The Old Country Road

Millet Hwy.   Michigan

When I went to live with my Mom at the age of 10, we lived in a placed called the Projects.  That's where your house is connected to your neighbors house and everyone knew everyone and their business. You had so many feet of yard and then you were in your neighbors yard.  No fence just boundaries.

Now the whole project section was fenced in but no gates or anything like that. We had an ice man that came, I guess about every 3 days with ice to go in top of our ice box.  I now realize why it was called an ice box. And the greatest highlight was really the ice cream truck with the bells ringing, it's really true, back then there was an ice cream man that drove a big white truck with all kinds of ice cream.  You could hear it no mater where you were.

It was there we got our first black and white TV.  It was round and it was great.  Can you imagine being 10 or 11 and seeing your first TV?

Now we went to Drive In movies on Saturday night, in our PJ's of course because it was always at night because we came home to bed.  That was so much fun, even though we were in our sleep wear, we got to go and swing and play on the big playground they had up front. Anyone that wanted to could even put out lawn chairs and sit there to watch the movie.

I remember Mom telling us we were going to move and get a real house with our own yard and it was out in the country.  I remember crying because of my friends but never did it enter my mind that I'd never see them again.  When we got there, we were told to go out and play while my Mom unpacked.  I had never seen so much land in all my life, fields and fields, no factories or sidewalks. Corn and wheat were planted everywhere and tractors running and the beautiful smell of dirt, gravel roads and one building that sat within rock throwing distance.  I had to run in and ask Mom what it was, she smiled and said, That's your school, now you never have to miss a day because the teacher will come and get you and then she chased me back outside.  I wasn't sure if I was really going to like that part or not.  We kids could scream and holler and run and play all we wanted without any neighbor saying a thing.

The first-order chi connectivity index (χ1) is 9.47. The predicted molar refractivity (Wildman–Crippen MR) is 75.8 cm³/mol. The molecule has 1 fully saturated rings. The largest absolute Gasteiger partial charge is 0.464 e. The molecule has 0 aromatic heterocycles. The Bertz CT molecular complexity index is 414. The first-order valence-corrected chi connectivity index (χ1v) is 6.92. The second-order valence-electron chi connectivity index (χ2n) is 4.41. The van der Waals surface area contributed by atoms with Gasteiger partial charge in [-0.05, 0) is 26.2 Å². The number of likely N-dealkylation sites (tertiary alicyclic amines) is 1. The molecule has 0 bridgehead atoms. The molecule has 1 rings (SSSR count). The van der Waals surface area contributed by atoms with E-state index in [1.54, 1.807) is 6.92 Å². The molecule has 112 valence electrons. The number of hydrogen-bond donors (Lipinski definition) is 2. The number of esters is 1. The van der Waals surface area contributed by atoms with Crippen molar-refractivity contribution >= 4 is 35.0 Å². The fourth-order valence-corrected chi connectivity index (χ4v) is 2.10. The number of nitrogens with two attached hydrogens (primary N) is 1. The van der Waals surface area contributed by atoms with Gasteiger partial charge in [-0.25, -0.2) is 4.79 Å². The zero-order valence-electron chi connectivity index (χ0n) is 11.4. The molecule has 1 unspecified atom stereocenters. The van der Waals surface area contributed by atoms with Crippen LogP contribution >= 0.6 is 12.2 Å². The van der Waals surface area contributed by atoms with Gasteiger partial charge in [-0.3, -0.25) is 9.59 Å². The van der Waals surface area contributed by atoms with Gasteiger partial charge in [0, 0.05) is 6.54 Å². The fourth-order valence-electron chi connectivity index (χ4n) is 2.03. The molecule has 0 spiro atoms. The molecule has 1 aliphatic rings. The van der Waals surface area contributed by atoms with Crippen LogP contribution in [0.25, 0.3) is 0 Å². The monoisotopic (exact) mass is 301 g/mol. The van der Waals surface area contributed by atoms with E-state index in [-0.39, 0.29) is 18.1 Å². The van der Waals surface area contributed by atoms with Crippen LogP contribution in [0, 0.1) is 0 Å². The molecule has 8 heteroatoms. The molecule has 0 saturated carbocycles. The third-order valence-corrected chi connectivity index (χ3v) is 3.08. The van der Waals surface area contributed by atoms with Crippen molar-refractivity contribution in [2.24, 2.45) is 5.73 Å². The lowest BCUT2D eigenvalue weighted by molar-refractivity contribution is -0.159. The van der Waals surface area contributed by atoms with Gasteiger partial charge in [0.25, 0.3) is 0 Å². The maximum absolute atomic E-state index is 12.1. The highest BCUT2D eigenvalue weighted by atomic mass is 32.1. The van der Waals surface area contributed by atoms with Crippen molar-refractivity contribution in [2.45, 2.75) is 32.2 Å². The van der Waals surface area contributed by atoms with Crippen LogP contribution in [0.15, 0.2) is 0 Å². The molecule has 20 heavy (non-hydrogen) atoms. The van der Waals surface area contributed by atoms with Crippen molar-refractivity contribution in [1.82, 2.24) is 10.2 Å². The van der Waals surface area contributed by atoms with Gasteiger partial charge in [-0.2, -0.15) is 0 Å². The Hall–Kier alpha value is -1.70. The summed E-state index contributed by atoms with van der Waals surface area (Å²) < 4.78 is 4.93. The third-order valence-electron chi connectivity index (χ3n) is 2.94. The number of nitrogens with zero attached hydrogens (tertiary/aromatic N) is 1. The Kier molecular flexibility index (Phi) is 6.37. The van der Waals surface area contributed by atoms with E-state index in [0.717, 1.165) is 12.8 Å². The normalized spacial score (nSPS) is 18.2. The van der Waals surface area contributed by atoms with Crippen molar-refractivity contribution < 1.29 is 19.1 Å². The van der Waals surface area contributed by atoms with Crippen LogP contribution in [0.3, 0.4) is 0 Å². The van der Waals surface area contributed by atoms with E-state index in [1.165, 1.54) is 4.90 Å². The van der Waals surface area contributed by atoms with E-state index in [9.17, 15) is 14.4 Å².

We had hay fields on 3 sides of us in that little house and the farmers let me ride on the tractor with them.  In that one room school there were about 20 kids from kindergarten to 7th grade.  My little brother Danny and I were the only ones old enough to go to school.  Other kids in the area were bused to school.  We came home to lunch everyday and as I can remember I never missed a day of school.

Once we got moved in and settled, Mom made us a great big batch of homemade fudge.  She didn't need a paper to read to know how to cook anything, she just knew what to use.  She stirred and stirred and then sat it on the back porch to cool a little, we knew it was hot so we never ever touched it. This began a tradition, every Friday evening.  Now my Mom was a stay at home Mom, we never remember her not being there.  She couldn't drive at that time and didn't want to. By the time she cleaned the house, took care of our cuts and bruise's her time was pretty well taken care of.

The first room was a huge room of our new home and Mom's bed was in it for her and my dad, a very small living room area with one big chair, off that was a kitchen just big enough for a table and stove and fridge and cabinet with flour bin. We had a small bedroom off the living room for us kids, there were 4 of us, 3 in one bed and me in a half bed, and Mom was expecting one.  The bath room had a curtain over the doorway and a small shower was in that dribbled water.  I can't remember where it went right now but I do know that we had a Christmas tree at Christmas.  Not a whole lot of toys but we had our tree and a small present for each of us. We had a small porch on back, that's where the fudge cooled.  But the outside world was so big and we got in our car every Sunday and had a picnic on the side of the road at one of the picnic tables and Mom let us run in the open fields as far as we could see.  We had sandwiches and chips and cookies and RC cola, it was all made right then and there on that old picnic table. Then we sat on a blanket and the smaller kids ran and played.  Now when I hear people say the good old days, theses are the days I remember as a child.
 

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